Jennie Price, Chief Executive, Sport England states “Our vision is that everyone, regardless of their age, background or level of ability, feels able to engage in sport and physical activity. Some will be young, fit and talented, but most will not. We want everyone to feel welcome, to find something in sport and activity that meets their needs and for the sector to value them as customers.”

The turnaround is impressive. The findings of Moving Communities: Active Leisure Trends – a new insight report from ukactive and the DataHub found that:

  • Total membership increased by 9 per cent from FY16 to FY17, indicating an increasing desire to take part in physical activity.
  • The proportion of visits for indoor cycling classes has increased by 79 per cent since 2016, with this and cardio classes accounting for over 50 per cent of total group workout visits.
  • The proportion of visits for swimming has fallen 15 per cent since 2016, but it remains the most popular single activity, accounting for 35 per cent of all leisure centre visits.
  • Leisure Centres are more ethnically diverse than the population as a whole, with Asian and Black users accounting for 13 per cent and 8 per cent of members respectively (8 per cent and 3 per cent of the overall UK population).
  • Over 65s are under-represented, making up 9 per cent of the membership base compared to 22 per cent of overall UK population, suggesting latent potential for operators to engage older adults.

And interestingly…

  • Saturday is the quietest day of the week despite being the day when people have the most free time, indicating significant opportunities to increase capacity, particularly through more family-friendly activity offerings.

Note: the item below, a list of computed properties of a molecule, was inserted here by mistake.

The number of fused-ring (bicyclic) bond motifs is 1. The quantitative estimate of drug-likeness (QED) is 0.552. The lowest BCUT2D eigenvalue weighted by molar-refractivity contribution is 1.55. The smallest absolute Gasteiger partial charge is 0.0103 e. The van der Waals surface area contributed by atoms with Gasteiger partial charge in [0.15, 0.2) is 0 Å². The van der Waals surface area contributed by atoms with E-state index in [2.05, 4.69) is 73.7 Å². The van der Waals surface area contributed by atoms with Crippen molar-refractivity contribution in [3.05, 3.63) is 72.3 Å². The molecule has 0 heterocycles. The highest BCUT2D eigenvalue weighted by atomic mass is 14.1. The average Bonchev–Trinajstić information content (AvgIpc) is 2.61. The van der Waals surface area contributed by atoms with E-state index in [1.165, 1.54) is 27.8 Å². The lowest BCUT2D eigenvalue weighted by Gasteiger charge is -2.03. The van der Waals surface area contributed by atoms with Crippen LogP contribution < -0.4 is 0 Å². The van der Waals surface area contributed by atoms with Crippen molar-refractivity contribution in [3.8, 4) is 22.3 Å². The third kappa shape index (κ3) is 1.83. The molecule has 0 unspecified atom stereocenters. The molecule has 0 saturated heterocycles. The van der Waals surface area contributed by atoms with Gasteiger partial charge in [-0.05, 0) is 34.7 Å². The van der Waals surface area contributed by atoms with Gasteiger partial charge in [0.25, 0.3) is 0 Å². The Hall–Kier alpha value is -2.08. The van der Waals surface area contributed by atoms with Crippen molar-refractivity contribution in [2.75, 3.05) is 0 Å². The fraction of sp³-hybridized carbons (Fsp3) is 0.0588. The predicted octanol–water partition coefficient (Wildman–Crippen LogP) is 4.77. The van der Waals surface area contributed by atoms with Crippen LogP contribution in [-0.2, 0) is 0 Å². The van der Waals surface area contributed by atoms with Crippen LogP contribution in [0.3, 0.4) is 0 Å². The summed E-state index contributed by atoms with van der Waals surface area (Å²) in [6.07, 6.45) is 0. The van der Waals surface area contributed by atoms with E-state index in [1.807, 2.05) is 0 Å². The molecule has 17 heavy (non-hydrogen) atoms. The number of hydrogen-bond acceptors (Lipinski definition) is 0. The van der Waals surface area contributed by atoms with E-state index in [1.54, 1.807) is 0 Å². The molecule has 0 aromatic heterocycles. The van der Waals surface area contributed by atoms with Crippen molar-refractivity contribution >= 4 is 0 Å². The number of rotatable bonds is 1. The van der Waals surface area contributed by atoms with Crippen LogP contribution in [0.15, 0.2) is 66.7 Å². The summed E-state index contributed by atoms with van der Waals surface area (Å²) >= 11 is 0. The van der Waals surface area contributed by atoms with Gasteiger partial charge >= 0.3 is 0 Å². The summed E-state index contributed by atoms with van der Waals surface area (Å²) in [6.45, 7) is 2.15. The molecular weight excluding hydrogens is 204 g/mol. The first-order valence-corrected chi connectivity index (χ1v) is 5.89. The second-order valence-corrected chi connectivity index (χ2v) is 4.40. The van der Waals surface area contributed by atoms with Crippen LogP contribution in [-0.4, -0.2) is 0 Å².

It also shows that growing numbers are swapping traditional activities like swimming for spin bikes and other group workouts, leading to a significant shake-up of the ‘gym and swim’ status quo. A key signal that the sector needs to keep on evolving to survive.

A second report produced by ukactive demonstrates the major social value that leisure centres provide to the communities that they serve which further emphases their importance in society. It is therefore vital that every delivery and commissioning organisation should have a consistent, credible, accurate and up to date understanding of what good looks like and how to deliver it locally, accounting for different environments and opportunities.

Faithful+Gould can help Local Authorities address their sport and leisure needs by generating a business case which considers latent demand, appropriate facility mix, site analysis, capital costs, revenue projections, financing options and potential funding sources such as Sport England.

We have excellent experience of delivering new leisure facilities nationally, from inception through to completion and often act as lead consultant, bringing together a full multi-disciplinary team which specialises in delivering these types of projects using one of our OJEU compliant frameworks.

Our expertise enables us to provide accurate, up to date information on facility mix options so that our clients can make informed decisions at every stage. We understand that many clients are not experienced in delivering construction projects and for most it will be the only centre they deliver. We pride ourselves on working collaboratively, sharing our experience and knowledge so that their project exceeds expectations.

If you would like more information on how we can help you deliver your leisure project then please contact Dean Lucas.